They will come out with the PR and all of that and hope that over time it goes away. It's hard to predict. The spill has already receded in the background in most of the country.

Will it be able to appeal?

When you deal with the legal system, you can never predict the outcome. I'd be very reluctant to say, well, this will be held or be overturned. I don't think there's any doubt that BP will be found negligent. Were they just negligent or grossly negligent—that will be the arguing point. BP has already admitted they're responsible for the failure of the well. [The appeal] hinges on those two words, gross negligence.

To overturn it, they're going to have to find some error—they can't just say, "We don't agree." We shall see. I'm sure that the state of Louisiana is ecstatic about this because they've pretty much promised to put any funds that they get out of this into coastal restoration. (Quiz: How much do you know about the Gulf oil spill?)

How does this impact the oil industry as a whole?

Let's put it this way: After Exxon Valdez, Exxon really became the best player in the Gulf—the most careful company. When we start doing things like [drilling for oil] off the [U.S.] East Coast, where we're even more stretching the limits of our technology than we are in the Gulf, it's going to require people to really be careful.

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A boat cuts through surface oil near the Deepwater Horizon blowout.

So this ruling and the Gulf oil spill has pushed companies to be more careful?

Absolutely. After all, these are businesses, and BP has lost a lot of money. The Atlantic Ocean [where more drilling is planned] is a lot more dangerous than the Gulf of Mexico—it's deeper and gets bigger waves. The Arctic is even more dangerous than the Atlantic. Apparently there was some negligence in maintaining the blowout preventer, so I think that's something that companies will be very, very careful with—that's all that stands between you and another Deepwater Horizon. (Related: "What Happens When Oil Spills in the Arctic?")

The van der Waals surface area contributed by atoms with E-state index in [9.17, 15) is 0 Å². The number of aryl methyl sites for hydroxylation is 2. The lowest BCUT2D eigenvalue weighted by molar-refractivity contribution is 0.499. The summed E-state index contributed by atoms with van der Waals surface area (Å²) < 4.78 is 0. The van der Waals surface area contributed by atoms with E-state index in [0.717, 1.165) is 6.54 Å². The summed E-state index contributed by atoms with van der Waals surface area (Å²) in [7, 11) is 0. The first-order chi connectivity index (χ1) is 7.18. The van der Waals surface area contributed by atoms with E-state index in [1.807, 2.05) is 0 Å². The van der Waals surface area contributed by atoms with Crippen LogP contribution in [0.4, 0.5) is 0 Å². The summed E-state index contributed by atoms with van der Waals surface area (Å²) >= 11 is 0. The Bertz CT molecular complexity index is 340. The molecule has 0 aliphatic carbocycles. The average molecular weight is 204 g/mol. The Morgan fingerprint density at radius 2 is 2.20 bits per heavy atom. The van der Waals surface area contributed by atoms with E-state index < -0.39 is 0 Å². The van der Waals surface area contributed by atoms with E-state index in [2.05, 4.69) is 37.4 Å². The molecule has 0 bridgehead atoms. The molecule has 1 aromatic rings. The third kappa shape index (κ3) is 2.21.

What's the situation on the ground there in the Gulf?

If you live along the coast, anywhere from about Panama City, Florida, to [Louisiana's] Plaquemines Parish, every time we have a tropical storm we get more oil. It's still out there. Commercial shrimpers say there are areas that have not come back and areas where there's still oil in the marshes.

The real other lesson here that we learned with Exxon and with every big oil spill is that once you have the oil spilled in a marine environment, there's almost nothing you can do about it—the skimming and the burning and the booming off and all of that. All of the thousands of boats BP had out there in the Gulf, those were for the media—just about useless.

Virtually all of our efforts in terms of drilling for oil in the marine environment ought to go to prevention, because cleanup and recovery is virtually impossible.